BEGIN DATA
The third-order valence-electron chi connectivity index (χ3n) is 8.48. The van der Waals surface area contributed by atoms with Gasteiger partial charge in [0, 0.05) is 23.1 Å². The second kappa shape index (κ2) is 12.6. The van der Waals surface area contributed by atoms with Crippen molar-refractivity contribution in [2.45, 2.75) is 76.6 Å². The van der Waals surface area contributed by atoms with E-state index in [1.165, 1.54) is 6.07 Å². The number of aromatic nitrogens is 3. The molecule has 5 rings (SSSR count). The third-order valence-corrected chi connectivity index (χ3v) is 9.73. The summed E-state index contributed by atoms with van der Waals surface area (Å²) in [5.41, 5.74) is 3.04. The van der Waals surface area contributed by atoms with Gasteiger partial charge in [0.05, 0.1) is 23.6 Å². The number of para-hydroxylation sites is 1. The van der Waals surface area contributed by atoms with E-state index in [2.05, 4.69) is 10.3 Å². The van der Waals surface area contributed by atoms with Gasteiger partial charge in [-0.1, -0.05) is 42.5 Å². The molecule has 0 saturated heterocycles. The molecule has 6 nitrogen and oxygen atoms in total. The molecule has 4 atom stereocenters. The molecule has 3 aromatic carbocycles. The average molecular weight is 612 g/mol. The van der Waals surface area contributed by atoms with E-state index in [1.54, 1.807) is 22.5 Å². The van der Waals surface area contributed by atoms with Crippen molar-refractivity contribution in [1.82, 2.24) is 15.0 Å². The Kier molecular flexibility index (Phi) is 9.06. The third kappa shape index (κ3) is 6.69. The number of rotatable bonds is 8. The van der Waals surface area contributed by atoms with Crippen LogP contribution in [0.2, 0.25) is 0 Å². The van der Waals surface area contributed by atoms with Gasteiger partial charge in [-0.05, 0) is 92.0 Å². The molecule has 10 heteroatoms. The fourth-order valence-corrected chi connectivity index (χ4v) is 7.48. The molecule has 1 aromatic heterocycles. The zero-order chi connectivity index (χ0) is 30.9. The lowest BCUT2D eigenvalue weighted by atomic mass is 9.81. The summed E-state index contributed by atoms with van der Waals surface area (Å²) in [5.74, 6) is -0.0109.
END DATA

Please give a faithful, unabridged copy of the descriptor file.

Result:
The third-order valence-electron chi connectivity index (χ3n) is 8.48. The van der Waals surface area contributed by atoms with Gasteiger partial charge in [0, 0.05) is 23.1 Å². The second kappa shape index (κ2) is 12.6. The van der Waals surface area contributed by atoms with Crippen molar-refractivity contribution in [2.45, 2.75) is 76.6 Å². The van der Waals surface area contributed by atoms with E-state index in [1.165, 1.54) is 6.07 Å². The number of aromatic nitrogens is 3. The molecule has 5 rings (SSSR count). The third-order valence-corrected chi connectivity index (χ3v) is 9.73. The summed E-state index contributed by atoms with van der Waals surface area (Å²) in [5.41, 5.74) is 3.04. The van der Waals surface area contributed by atoms with Gasteiger partial charge in [0.05, 0.1) is 23.6 Å². The number of para-hydroxylation sites is 1. The van der Waals surface area contributed by atoms with E-state index in [2.05, 4.69) is 10.3 Å². The van der Waals surface area contributed by atoms with Gasteiger partial charge in [-0.1, -0.05) is 42.5 Å². The molecule has 0 saturated heterocycles. The molecule has 6 nitrogen and oxygen atoms in total. The molecule has 4 atom stereocenters. The molecule has 3 aromatic carbocycles. The average molecular weight is 612 g/mol. The van der Waals surface area contributed by atoms with E-state index in [1.54, 1.807) is 22.5 Å². The van der Waals surface area contributed by atoms with Crippen molar-refractivity contribution in [1.82, 2.24) is 15.0 Å². The Kier molecular flexibility index (Phi) is 9.06. The third kappa shape index (κ3) is 6.69. The number of rotatable bonds is 8. The van der Waals surface area contributed by atoms with Crippen LogP contribution in [0.2, 0.25) is 0 Å². The van der Waals surface area contributed by atoms with Gasteiger partial charge in [-0.05, 0) is 92.0 Å². The molecule has 10 heteroatoms. The fourth-order valence-corrected chi connectivity index (χ4v) is 7.48. The molecule has 1 aromatic heterocycles. The zero-order chi connectivity index (χ0) is 30.9. The lowest BCUT2D eigenvalue weighted by atomic mass is 9.81. The summed E-state index contributed by atoms with van der Waals surface area (Å²) in [5.74, 6) is -0.0109.